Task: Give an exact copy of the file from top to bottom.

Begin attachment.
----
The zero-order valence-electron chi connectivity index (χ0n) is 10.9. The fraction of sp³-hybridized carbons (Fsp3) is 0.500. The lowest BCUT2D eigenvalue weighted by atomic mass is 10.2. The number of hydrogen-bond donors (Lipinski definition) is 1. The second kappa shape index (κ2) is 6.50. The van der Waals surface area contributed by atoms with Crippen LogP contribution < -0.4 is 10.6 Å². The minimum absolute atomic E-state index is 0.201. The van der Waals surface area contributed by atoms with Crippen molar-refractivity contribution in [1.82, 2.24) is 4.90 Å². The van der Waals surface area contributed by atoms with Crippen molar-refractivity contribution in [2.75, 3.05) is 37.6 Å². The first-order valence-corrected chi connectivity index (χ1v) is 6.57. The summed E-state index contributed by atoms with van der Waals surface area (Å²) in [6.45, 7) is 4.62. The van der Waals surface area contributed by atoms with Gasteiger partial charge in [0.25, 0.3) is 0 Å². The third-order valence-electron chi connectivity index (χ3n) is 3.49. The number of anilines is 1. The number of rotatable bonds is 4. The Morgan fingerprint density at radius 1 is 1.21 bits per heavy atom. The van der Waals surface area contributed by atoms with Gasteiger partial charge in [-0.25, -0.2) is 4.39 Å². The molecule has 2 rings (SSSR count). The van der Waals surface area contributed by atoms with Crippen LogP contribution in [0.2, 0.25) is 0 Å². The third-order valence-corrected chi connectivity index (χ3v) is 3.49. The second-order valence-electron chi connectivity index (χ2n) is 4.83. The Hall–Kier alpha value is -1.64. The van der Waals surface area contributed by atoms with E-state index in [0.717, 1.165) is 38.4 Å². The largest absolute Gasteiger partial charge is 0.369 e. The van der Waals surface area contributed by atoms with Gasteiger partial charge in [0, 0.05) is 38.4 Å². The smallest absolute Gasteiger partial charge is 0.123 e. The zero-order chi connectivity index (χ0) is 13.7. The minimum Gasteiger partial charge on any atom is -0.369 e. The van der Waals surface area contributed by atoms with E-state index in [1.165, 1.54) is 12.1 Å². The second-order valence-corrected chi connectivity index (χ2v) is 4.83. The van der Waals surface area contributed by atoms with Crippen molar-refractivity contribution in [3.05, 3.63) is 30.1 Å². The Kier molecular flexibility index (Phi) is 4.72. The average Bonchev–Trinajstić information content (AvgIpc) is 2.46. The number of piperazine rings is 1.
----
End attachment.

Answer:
The zero-order valence-electron chi connectivity index (χ0n) is 10.9. The fraction of sp³-hybridized carbons (Fsp3) is 0.500. The lowest BCUT2D eigenvalue weighted by atomic mass is 10.2. The number of hydrogen-bond donors (Lipinski definition) is 1. The second kappa shape index (κ2) is 6.50. The van der Waals surface area contributed by atoms with Crippen LogP contribution < -0.4 is 10.6 Å². The minimum absolute atomic E-state index is 0.201. The van der Waals surface area contributed by atoms with Crippen molar-refractivity contribution in [1.82, 2.24) is 4.90 Å². The van der Waals surface area contributed by atoms with Crippen molar-refractivity contribution in [2.75, 3.05) is 37.6 Å². The first-order valence-corrected chi connectivity index (χ1v) is 6.57. The summed E-state index contributed by atoms with van der Waals surface area (Å²) in [6.45, 7) is 4.62. The van der Waals surface area contributed by atoms with Gasteiger partial charge in [0.25, 0.3) is 0 Å². The third-order valence-electron chi connectivity index (χ3n) is 3.49. The number of anilines is 1. The number of rotatable bonds is 4. The Morgan fingerprint density at radius 1 is 1.21 bits per heavy atom. The van der Waals surface area contributed by atoms with Gasteiger partial charge in [-0.25, -0.2) is 4.39 Å². The molecule has 2 rings (SSSR count). The van der Waals surface area contributed by atoms with Crippen LogP contribution in [0.2, 0.25) is 0 Å². The third-order valence-corrected chi connectivity index (χ3v) is 3.49. The second-order valence-electron chi connectivity index (χ2n) is 4.83. The Hall–Kier alpha value is -1.64. The van der Waals surface area contributed by atoms with E-state index in [0.717, 1.165) is 38.4 Å². The largest absolute Gasteiger partial charge is 0.369 e. The van der Waals surface area contributed by atoms with Gasteiger partial charge in [0, 0.05) is 38.4 Å². The smallest absolute Gasteiger partial charge is 0.123 e. The zero-order chi connectivity index (χ0) is 13.7. The minimum Gasteiger partial charge on any atom is -0.369 e. The van der Waals surface area contributed by atoms with E-state index in [1.165, 1.54) is 12.1 Å². The second-order valence-corrected chi connectivity index (χ2v) is 4.83. The van der Waals surface area contributed by atoms with Crippen molar-refractivity contribution in [3.05, 3.63) is 30.1 Å². The Kier molecular flexibility index (Phi) is 4.72. The average Bonchev–Trinajstić information content (AvgIpc) is 2.46. The number of piperazine rings is 1.